FTC Targets Deceptive FCC License Brookers

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A Federal district court has frozen the assets of two companies and three principal officers and a salesman following Federal Trade Commission charges stemming from their roles in an allegedly deceptive scheme to market federal telecommunications licenses. The licenses are issued by the Federal Communications Commission to be used for communications by radio dispatchers for taxicabs and trucking companies and others for paging operations. Many license holders obtained the licenses by using application preparation services that touted the licenses as high-yield investments. The defendants in this case are alleged to have deceptively marketed brokerage services to license-holders by claiming they achieve a high return for their customers by selling or leasing the licenses to telecommunications companies.

The defendants named in the case are Falcon Crest Communications, Inc., its parent company, Republic Communications Corp., Joel H. Cohen, Jordan Drew, Gary Perry and Nicholas Vasti. The businesses are based on Long Island, New York.

"These are the kind of scams that target people who may already have been victims of investment schemes," said Jodie Bernstein, Director of the FTC Bureau of Consumer Protection. "Consumers who have lost money investing in high-tech enterprises should be very skeptical about companies that promise to turn their losses into winnings," she said.

According to the FTC complaint detailing the charges in the case, many consumers who purchased these licenses, issued by the FCC, lack experience in the telecommunications field but are induced to purchase the licenses, often by application preparation services, as "excellent investments." According to the complaint, the defendants then contacted the FCC license-holders claiming to be experienced, professional and successful brokers and offering to locate buyers or lessees for the licenses through a nationwide marketing campaign. In its "Marketing Newsletter," Falcon Crest referred to itself as "a leader in the communications field, [which] has the expertise, the finances and the contacts to turn your license into financial gain," according to the complaint. Some sales pitches described in the complaint included statements such as, "People who have listed their Specialized Mobile Radio licenses with us have received offers of $7,000 to $25,000 per license," "The big companies, like AT&T, Nextel, Motorola and Dialpage are soliciting our business," and "Our success rate in marketing licenses is 99 percent. The only time we don't market a frequency, the tower must have fallen."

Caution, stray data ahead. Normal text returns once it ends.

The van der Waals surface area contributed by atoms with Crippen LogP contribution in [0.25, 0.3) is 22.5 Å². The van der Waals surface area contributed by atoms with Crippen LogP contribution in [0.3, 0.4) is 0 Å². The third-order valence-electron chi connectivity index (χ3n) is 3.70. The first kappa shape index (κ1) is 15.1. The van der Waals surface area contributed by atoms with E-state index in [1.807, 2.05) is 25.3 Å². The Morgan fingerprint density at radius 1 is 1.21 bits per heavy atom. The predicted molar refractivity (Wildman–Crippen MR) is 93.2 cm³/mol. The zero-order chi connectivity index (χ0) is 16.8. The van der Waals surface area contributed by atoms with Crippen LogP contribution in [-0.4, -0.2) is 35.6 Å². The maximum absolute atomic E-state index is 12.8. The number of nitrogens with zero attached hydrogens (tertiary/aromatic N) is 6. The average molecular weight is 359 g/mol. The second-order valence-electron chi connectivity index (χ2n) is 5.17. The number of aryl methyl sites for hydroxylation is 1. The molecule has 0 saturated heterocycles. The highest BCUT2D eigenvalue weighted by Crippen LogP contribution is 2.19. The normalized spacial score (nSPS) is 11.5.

Falcon Crest charged consumers an up-front, non-refundable fee of $495 which it claimed to use for engineering studies and other work necessary to market the licenses. It claimed that the corporation profited only from a nine percent commission it charged on the sale or lease price of their licenses, according to the FTC complaint.

The FTC alleges Falcon Crest has not been and is not likely to be successful at getting lucrative offers for its clients' licenses and Falcon Crest does not procure purchase or lease offers from large, well-known telecommunications companies such as AT&T.

In addition to freezing the defendants' assets to preserve any funds for redress to consumers, the federal district court in which the FTC filed the complaint has ordered a temporary halt to the challenged claims, pending a hearing. Ultimately, the FTC is seeking a court order permanently prohibiting the defendants from making the claims and ordering them to pay consumer redress. The FTC filed the complaint in the U.S. District Court for the Eastern District of New York Nov. 29, under seal. The Commission vote to authorize staff to file the complaint was 5-0. The seal was lifted on Dec. 1.

The FTC received substantial assistance in this case from the Delaware Department of Justice and the New York Department of Law.

This case is the latest in a series of FTC cases involving scams related to FCC licenses. The FTC and the FCC are jointly issuing a license-broker alert which they intend to send to existing holders of paging and SMR licenses. In the future, the FCC will send the alert to all new licensees when licenses are granted.

NOTE: The Commission files a complaint when it has "reason to believe" that the law has been or is being violated, and it appears to the Commission that a proceeding is in the public interest. The complaint is not a finding or ruling that the defendant has actually violated the law. The case will be decided by the court.

Copies of the complaint, the license broker alert and another consumer brochure, "Mobile Radio Investment Scams," are available from the FTC's Public Reference Branch, Room 130, 6th Street and Pennsylvania Avenue, N.W., Washington, D.C. 20580; 202-326-2222; TTY for the hearing impaired 202-326- 2502. To find out the latest news as it is announced, call the FTC NewsPhone recording at 202-326-2710 FTC news releases and other materials also are available on the Internet at the FTC's World Wide Web site at: http://www.ftc.gov


(FTC File No. 952 3319)
(Civil Action No. 95-4881(ADS) )

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